Sepsis is still largely unknown in the US, with only 55 percent of US citizens having ever heard of the condition. Although it’s not yet a household name, sepsis is the leading cause of death in US hospitals, and is proving to be the costliest fiscally.
Sepsis may be a mystery to many in part because of its evolving definition and nuanced diagnosis, sharing symptoms with many more common conditions. However, at its core, sepsis is a dysfunctional immune response to an infection that, if not detected and treated early, leads to systemic organ failure—or septic shock.
Although it’s still widely unknown, sepsis is responsible for 1.6 million deaths a year. It’s the leading cause of death in the US and continues to grow; sepsis-related hospitalizations have increased 180 percent since 2012. Of those with severe sepsis, 40 percent do not survive.
The severity with which septic shock hits, then, creates devastating costs not only clinically, but also financially.
The Clinical Cost of Sepsis
Sepsis is particularly challenging for physicians because its symptoms are identical to many other much more common conditions. In fact, 86 percent of physicians state sepsis symptoms are misattributed to other conditions. Similarly, 45 percent of physicians believe they see opportunities to more accurately identify and communicate suspicions of sepsis. Early identification and communication of suspected sepsis is important: for every hour sepsis goes undiagnosed, its mortality rate increases by 7.6 percent.
To illustrate this issue, although 85 percent of all sepsis cases begin in the hospital ED, it is almost never the chief complaint. This indicates that, too frequently, sepsis goes undiagnosed until a patient has reached the ICU and their condition has already greatly deteriorated.
Further, 62 percent of patients diagnosed with sepsis every year are readmitted to the hospital within 30 days of discharge. The high rate of readmission illustrates the importance of identifying and treating sepsis early in the care continuum to avoid the onset of septic shock, costly readmissions and penalties to hospital quality ratings.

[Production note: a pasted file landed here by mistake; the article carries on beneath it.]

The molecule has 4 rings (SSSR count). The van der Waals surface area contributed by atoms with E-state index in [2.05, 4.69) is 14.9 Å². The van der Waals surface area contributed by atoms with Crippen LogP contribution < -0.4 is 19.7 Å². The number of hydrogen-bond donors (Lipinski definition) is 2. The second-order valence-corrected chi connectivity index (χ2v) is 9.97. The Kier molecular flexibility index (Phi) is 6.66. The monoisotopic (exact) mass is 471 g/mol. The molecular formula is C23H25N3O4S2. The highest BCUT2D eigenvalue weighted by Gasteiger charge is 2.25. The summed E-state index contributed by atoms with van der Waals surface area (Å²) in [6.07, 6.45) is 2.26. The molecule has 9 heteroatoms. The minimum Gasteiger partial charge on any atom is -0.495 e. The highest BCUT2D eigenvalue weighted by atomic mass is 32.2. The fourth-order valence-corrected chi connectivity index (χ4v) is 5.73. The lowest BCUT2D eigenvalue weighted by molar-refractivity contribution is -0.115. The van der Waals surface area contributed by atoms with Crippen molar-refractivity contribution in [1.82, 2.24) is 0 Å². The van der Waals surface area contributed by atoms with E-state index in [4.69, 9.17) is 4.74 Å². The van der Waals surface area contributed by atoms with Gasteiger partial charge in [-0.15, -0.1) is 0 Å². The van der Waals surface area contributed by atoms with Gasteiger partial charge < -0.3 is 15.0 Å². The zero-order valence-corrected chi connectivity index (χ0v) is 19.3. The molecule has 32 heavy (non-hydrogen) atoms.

The Financial Cost of Sepsis
If you displayed the cost of sepsis on a chart, there would be a clear exponential relationship between the time to identify sepsis and the cost of treatment, with the high end reaching as high as 5.7 million for a single case. The staggering costs are due to the extreme difficulty of identifying sepsis before organ failure occurs and the patient’s condition has deteriorated to a critical state in the ICU. The late stage at which sepsis is typically identified is why the average cost of treating a patient with sepsis is six times greater than for any other patient without sepsis in the ICU–which is also why sepsis accounts for 40 percent of all ICU costs in the US.
Opportunity to Improve
Sepsis presents a difficult challenge for hospital administrators who are faced with exponential costs and unacceptably high mortality rates attributable to the condition.
Fortunately, recent studies point to a potential opportunity for administrators to dramatically reduce the impact of sepsis in their organizations. A study published in the New England Journal of Medicine earlier this year demonstrates a clear correlation between earlier treatment and decreased mortality rate. In fact, according to the Sepsis Alliance, 80 percent of sepsis deaths and the majority of costs could be prevented with rapid diagnosis and treatment.
The take away from these studies is that decreasing the time it takes to treat sepsis is the key to realizing the clinical and financial opportunities available to hospital leaders. Treating sepsis earlier in the continuum of care—meaning it is identified earlier–saves lives and reduces the cost of care.
If you would like to find more information on the cost of sepsis, reference our recent infographic. Additionally, those that would like to learn more about accelerating the identification of sepsis can download this whitepaper by Dr. Todd Gary on novel new methods for sepsis identification.